An enigmatic title potentially lending itself to an obscure dissertation on the declining importance of greenspaces in modern day leisure does in fact subtly convey the emotional dissection of the Parks family seen through the eyes of Tallie, the daughter of a seemingly happy couple whose unquestioning love is replaced by only unanswered questions following a tragic accident.
The plot’s development is given literal structure by the use of anatomical form; skin, bones and blood given life and death by the heart. By using the body as a narrative framework we are presented with an analogy for Tallie’s
spiritual journey from innocence into a void of detachment, distrust and dark rumours before the heart is discovered and with it redemption and hope.
This is Kat Gordon’s first novel and the English graduate, from Somerville College graduate, demonstrates the prose style of an emotional detective picking up the pieces of the main character’s traumatised past and by using contrasting recollections of clarity and darkness the reader is carried through her painful adolescent years immersed in a kaleidoscope of images only given definition by the unexpected denouement.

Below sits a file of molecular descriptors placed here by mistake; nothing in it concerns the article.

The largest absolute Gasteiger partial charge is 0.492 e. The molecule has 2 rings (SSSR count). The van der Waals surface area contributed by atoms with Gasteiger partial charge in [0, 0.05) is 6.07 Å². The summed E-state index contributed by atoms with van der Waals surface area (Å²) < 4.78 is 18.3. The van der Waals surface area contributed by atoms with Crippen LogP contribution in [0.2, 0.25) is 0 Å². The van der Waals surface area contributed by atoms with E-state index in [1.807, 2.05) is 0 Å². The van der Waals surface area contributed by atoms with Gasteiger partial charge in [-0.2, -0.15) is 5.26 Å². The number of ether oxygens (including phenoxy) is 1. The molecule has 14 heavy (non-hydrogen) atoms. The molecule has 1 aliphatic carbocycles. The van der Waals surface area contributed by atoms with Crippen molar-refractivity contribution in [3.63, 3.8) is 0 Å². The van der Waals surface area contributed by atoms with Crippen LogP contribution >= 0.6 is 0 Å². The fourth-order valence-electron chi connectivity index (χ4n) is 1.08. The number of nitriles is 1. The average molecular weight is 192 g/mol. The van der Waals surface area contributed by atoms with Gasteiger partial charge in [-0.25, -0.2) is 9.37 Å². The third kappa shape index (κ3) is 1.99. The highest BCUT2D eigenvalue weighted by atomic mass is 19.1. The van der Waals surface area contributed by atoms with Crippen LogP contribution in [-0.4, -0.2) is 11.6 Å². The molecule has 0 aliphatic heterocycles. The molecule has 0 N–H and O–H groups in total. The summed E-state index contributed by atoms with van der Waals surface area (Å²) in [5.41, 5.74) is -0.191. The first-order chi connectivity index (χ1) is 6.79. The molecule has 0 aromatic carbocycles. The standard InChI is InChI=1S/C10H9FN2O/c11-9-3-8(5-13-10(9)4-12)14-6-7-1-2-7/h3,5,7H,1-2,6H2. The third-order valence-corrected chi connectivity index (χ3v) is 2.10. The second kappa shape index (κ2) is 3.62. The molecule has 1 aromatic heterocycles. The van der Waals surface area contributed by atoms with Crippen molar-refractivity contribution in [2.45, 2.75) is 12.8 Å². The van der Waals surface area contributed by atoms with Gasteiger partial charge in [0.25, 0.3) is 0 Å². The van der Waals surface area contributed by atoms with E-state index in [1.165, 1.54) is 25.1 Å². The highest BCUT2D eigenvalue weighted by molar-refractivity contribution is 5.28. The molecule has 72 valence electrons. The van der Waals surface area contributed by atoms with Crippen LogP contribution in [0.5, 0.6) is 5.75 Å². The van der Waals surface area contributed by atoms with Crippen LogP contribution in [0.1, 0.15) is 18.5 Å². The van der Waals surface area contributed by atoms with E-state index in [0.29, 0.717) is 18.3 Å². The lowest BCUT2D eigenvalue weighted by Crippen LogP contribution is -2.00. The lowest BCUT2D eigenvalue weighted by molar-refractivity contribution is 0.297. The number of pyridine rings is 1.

Hanging over this traumatic tale is the spectre of the dissolute Uncle Jack whose exact relationship with Evelyn, Tallie’s mother, is alluded to but only confirmed in the surprising climax. The two characters are in many ways the
clash of hope and despair with the allpervading evil of Grandfather Albert permeating the souls of all the characters.
Gillian and Vivienne are the pantomime villains, of the supporting cast of characters, providing humour and painful truths in equal measure. Ironically it is their sibling clashes that provide some light relief to the real drama of
Tallie’s search for her father Edward whose heart is literally and metaphorically clinging to life.
Ultimately, like a surgeon, the author cleverly strips back the physical and psychological layers of the past to reveal the hidden truth and possible cure for Tallie’s tortured soul.
The Artificial Anatomy of Parks by Kat Gordon
published by Legend Press – £8.99
This review originally featured in the Oxford Times
- Rich Reviews rating: